Cooking has the ability to cross countries and cultures and this collection of recipes from New York’s Eat Offbeat is full of heartwarming stories and belly satisfying food.

Eat Offbeat started in 2013 with a New York woman longing for the taste of her grandmother’s hummus back in Lebanon. Finally reduced to making it for herself, she found friends loved it and wanted more. And they also wanted  to hear more about a country they only ever really saw on the news and not usually in a good news way.

Soon a catering company was formed, where talented refugees were hired to bring the cooking of their home countries to businesses and individuals across the city.

Lebanese food may have been the starting point, but soon chefs from Nepal, Nigeria, Eritrea, Guinea, Iran, Syria, Venezuela and many more started cooking in the Long Island kitchen.

In this book are their stories and their recipes, each as fascinating as the other.

As well as chapters on appetizers and dips, salads and soups, grains and meat there are also plenty of vegetarian dishes, too. Something we need to see a lot more of in cookbooks.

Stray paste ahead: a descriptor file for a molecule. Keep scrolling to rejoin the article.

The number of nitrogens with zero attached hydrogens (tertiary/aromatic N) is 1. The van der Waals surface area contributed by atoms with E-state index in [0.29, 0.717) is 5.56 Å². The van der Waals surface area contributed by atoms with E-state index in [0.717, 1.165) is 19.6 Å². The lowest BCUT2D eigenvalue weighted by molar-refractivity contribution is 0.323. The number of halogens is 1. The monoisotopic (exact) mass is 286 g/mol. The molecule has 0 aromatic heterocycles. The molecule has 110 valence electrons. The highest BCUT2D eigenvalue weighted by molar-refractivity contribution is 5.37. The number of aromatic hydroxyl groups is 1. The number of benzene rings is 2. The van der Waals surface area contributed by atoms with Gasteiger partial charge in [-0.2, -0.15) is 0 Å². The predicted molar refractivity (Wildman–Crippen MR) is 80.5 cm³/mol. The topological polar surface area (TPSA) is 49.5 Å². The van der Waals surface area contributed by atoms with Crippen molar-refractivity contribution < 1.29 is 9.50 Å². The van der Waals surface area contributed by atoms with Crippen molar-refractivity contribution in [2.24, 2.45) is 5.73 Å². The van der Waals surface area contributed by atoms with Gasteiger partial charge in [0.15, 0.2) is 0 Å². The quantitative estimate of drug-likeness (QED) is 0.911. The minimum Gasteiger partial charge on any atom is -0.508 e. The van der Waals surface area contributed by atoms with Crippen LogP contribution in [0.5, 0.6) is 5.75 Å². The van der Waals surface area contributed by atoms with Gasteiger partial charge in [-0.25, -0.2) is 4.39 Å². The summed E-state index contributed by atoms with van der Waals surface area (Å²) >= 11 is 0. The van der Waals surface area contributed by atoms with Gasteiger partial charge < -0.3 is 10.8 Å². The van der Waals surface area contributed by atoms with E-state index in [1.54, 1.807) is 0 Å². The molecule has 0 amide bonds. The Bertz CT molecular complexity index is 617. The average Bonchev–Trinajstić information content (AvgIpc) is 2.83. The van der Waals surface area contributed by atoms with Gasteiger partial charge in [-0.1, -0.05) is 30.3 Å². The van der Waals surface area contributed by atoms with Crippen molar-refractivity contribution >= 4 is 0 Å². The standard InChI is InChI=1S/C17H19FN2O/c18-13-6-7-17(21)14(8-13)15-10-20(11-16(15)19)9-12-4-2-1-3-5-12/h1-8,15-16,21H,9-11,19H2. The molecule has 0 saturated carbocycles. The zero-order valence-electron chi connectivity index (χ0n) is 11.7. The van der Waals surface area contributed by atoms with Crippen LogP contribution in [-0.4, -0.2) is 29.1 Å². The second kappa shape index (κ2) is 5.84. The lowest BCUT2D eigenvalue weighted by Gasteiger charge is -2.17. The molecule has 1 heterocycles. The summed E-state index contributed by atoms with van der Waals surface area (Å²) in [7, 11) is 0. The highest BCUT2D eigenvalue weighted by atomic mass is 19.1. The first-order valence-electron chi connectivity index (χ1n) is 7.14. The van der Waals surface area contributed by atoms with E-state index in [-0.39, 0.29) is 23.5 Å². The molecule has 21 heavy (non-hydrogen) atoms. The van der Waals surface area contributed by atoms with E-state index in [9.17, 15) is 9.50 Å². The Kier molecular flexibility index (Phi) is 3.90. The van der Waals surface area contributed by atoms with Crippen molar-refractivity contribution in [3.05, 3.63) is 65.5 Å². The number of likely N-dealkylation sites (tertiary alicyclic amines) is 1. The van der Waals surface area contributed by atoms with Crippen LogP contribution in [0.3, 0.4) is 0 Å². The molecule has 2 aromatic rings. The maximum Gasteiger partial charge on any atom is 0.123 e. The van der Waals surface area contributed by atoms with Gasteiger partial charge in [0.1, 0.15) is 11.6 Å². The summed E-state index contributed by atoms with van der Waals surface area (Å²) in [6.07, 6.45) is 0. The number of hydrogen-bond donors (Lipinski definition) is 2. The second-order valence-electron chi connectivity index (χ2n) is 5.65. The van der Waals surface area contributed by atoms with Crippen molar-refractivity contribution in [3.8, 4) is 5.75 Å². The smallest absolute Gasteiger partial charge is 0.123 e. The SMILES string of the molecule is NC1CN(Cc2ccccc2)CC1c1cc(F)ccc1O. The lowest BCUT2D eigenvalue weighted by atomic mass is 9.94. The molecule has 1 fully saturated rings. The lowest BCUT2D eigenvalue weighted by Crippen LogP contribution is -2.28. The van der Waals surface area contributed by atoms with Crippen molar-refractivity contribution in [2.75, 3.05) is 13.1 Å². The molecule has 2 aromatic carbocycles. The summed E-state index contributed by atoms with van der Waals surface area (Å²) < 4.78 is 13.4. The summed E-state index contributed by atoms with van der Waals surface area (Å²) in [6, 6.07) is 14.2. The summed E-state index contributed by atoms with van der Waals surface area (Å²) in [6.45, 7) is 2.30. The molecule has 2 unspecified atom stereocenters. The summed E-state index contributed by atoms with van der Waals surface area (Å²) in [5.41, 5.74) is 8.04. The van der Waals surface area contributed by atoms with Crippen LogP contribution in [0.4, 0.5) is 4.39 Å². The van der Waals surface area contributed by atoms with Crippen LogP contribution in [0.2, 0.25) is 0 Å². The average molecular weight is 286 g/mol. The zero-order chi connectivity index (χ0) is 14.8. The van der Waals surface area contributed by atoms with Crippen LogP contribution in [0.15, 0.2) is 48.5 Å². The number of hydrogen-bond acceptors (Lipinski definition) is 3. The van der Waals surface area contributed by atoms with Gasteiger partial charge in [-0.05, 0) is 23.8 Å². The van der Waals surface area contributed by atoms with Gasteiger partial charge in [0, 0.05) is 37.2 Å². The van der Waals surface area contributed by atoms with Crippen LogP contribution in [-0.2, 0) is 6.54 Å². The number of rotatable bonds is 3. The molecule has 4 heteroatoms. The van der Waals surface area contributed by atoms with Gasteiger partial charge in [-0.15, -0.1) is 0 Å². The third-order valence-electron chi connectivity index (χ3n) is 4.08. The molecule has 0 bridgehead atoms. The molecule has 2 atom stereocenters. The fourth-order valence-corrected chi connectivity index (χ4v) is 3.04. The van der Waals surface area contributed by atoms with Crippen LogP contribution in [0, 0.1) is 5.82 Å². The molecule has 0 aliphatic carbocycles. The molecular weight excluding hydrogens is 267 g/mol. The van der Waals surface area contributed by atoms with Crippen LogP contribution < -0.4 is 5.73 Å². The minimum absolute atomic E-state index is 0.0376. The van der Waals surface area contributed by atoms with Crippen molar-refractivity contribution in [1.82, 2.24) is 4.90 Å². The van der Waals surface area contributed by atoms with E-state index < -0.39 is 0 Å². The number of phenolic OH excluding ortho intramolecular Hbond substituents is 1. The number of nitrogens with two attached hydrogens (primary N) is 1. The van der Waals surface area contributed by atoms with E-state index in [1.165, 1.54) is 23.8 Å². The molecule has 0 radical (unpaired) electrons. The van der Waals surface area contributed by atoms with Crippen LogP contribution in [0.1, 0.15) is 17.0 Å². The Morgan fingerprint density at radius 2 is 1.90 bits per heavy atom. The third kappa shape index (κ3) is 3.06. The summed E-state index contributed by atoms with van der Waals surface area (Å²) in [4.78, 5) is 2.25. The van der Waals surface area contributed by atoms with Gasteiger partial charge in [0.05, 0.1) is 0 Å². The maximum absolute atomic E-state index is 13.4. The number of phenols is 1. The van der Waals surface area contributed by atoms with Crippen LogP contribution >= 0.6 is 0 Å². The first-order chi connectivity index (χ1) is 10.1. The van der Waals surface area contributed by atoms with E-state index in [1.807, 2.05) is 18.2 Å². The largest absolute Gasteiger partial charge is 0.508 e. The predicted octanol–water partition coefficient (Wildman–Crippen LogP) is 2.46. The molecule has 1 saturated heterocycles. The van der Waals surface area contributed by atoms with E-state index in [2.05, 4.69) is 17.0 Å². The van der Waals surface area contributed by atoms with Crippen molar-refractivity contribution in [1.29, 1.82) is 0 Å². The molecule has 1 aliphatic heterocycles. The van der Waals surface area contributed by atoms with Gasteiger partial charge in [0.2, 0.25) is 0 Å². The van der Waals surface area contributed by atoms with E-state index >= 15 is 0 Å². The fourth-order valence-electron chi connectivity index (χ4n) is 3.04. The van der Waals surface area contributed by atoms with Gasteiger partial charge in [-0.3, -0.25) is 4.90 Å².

None of the dishes are what you might call Instagram-friendly and that’s a good thing too. Food is for eating not posting. These are dishes you know will taste great, even if they don’t preen and pout for the iPhone.

Amongst seventy recipes there are Chari Bari – meatballs simmered in Nepal-spiced tomato and cashew sauce, Iraqi Biryani, rice with vegetables, dried fruits with warming spices. Iranian rice with chickpeas, Sri Lankan curry dha  and a crunchy Manchurian cauliflower from the Himalayas.

The measurements are in US cups and the language – yellow onion, eggplant, cilantro etc – is also American, but these are still recipes that are hard to get wrong.

The Kitchen, like so many, suffered during the last year but was able to ‘pivot’ to delivering to homes instead of offices so the good work continued unchecked.

With intimate chef profiles, great stories and a new perspective on what it means to leave your home and travel thousands of miles to find another, it’s book that feeds the mind and the body.

2% of the cover price goes as a donation to International Rescue Committee.

‘The Kitchen Without Borders: Recipes and Stories From Refugee and Immigrant Chefs’ by The Eat Offbeat Chefs, with photography by Penny De Los Santos, is published by Workman, priced £18.99

Also available on Amazon